Stocks declined for the second session in a row Wednesday on mounting concerns about a war with Iraq and the possibility of terror attacks in the U.S.
The Dow Jones industrial average was down 84.94 points, or 1.08%, to 7,758.17, while the broader Standard & Poor's 500-stock index fell 10.52 points, or 1.27%, to 818.68. The tech-laden Nasdaq composite index fell 16.52 points, or 1.28%, to 1,278.94.
Losses worsened in the afternoon following CIA Director George Tenet's testimony before Congress warning of the increasing threat of terrorism on U.S. soil. The U.S. strengthened air defenses around Washington amid the heightened terrorism concerns. On Tuesday, a radio address, apparently from Osama bin Laden, called for unity among Muslims, including Iraqis, in an uprising against the U.S. and Israel.
Also pressuring stocks, the Bush Administration continued making its case for an attack on Iraq. Secretary of State Colin Powell declared "the moment of truth" was fast approaching for Iraq.
Federal Reserve Chairman Alan Greenspan wrapped up his appearance before the House Financial Services Committee, the second leg of his semi-annual testimony on monetary policy. He used the identical text to the House Financial Services Committee that he delivered Tuesday to the Senate Banking Committee.
Several major industry leaders reported earnings Wednesday.
Coca-Cola Co. (KO) said fourth-quarter net income rose 1.8%, helped by sales of Vanilla Coke. Net income increased to $930 million, or 38 cents a share, from $914 million, or 37 cents, in the year-earlier period. Sales rose 13% to $4.8 billion. The company also said it will take a $400 million pre-tax charge this year as it combines the North American soda and juice businesses.
General Motors (GM) is under pressure on unconfirmed speculation that GM may reduce its dividend on lower free cash flow and higher pension costs. The stock is down 30% for the year. Banc of America Securities issued a sell rating on the stock.
Viacom (VIA), the owner of CBS, MTV, and Paramount Studios, said Wednesday that net income reached $652.4 million, or 37 cents a share, compared with a net loss of $42.5 million, or two cents a share, a year earlier. Analysts surveyed by Thomson First Call had expected the company to earn 34 cents a share for the latest period. Still, the stock fell 2.6% in trading.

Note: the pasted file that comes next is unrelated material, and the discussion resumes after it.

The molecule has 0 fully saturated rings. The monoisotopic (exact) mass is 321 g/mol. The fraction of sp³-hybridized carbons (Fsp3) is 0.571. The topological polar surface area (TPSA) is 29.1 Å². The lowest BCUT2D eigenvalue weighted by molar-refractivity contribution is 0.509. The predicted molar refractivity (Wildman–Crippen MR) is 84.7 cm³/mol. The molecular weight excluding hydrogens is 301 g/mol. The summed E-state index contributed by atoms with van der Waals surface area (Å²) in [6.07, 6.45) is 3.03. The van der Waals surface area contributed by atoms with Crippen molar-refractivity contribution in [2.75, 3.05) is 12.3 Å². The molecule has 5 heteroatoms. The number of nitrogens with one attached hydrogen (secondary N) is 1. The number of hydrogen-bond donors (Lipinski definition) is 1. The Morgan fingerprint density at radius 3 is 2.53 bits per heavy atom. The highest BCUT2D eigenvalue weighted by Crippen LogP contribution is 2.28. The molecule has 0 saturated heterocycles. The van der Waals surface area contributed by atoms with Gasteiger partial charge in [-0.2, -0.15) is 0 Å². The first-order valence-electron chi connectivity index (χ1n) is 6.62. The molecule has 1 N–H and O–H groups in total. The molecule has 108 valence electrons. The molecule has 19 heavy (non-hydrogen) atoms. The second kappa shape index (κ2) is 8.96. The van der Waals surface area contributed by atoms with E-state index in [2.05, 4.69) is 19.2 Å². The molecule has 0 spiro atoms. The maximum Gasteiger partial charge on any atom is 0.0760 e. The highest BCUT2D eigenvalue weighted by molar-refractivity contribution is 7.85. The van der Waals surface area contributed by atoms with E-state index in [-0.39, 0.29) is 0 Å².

Network Appliance (NTAP), the maker of computer data storage systems said revenues in the fourth quarter ending in April will be $233 million to $242 million. It had been expected to have revenues of $232.7 million, the average estimate of analysts polled by First Call.
And Cox Communications (COX) swung to a fourth quarter profit thanks to strong gains by its high-speed Internet and digital telephone services. Revenue rose 18%.
Fox Entertainment Group (FOX) and News Corp. (NWS) also reported earnings Wednesday. Rupert Murdoch's empire beat earnings estimates. News Corp. jumped 2.4%, but Fox fell 0.8% in trading.
GlaxoSmithKline (GSK), Europe's largest drugmaker, said fourth-quarter profit fell 4.1% because the U.S. dollar declined in value and demand waned for the antibiotic Augmentin, which is facing generic competition.
Thursday brings releases from Nvidia (NVDA), Calpine (CPN), American International Group (AIG), Campbell Soup (CPB), Dell Computer (DELL), and Office Depot (ODP).
On the economic data front, January retail sales data will be released, as will import and export prices, and initial jobless claims for the previous week. On Friday, December business inventories, industrial production for January and the University of Michigan consumer sentiment gauge will be released.
U.S. Treasuries rallied as terrorism and war worries prompted investors to seek the relative safety on government debt. Traders were encouraged by decent results of Wednesday's auction of $18 billion in 10-year Treasury notes. The notes were awarded at 3.960%, a little below expectations. "A major flight to safety could send Treasury (yields) to new record lows," says The Bank Credit Analyst.
European stocks fell solidly lower as the Bank of England said the risk of war in Iraq will stunt economic growth in the region's second-largest economy. Axa, Europe's second-biggest insurer, fell after Standard & Poor's lowered its credit rating.
London's FTSE index was down 53.1 points, or 1.45%, to 3616.10, while Paris' CAC 40 index fell 71.22 points, or 2.51%, to 2770.62. In Frankfurt, the DAX index fell 55.75 points, or 2.12% to 2,571.25.
Royal Philips Electronics (PHG), Europe's largest consumer electronics maker, declined after Goldman Sachs slashed its 2003 earnings forecast by a third. Cadbury Schweppes (CSG), the world's third-biggest soft-drinks maker, sank after saying it expects to miss its own earnings targets.
In Asia, stocks finished higher. On Wednesday, the Nikkei 225 index gained 179.24 points, or 2.11%, to close at 8664.17. Hong Kong's benchmark Hang Seng climbed 119.99 points, or 1.30%, to 9,314.90.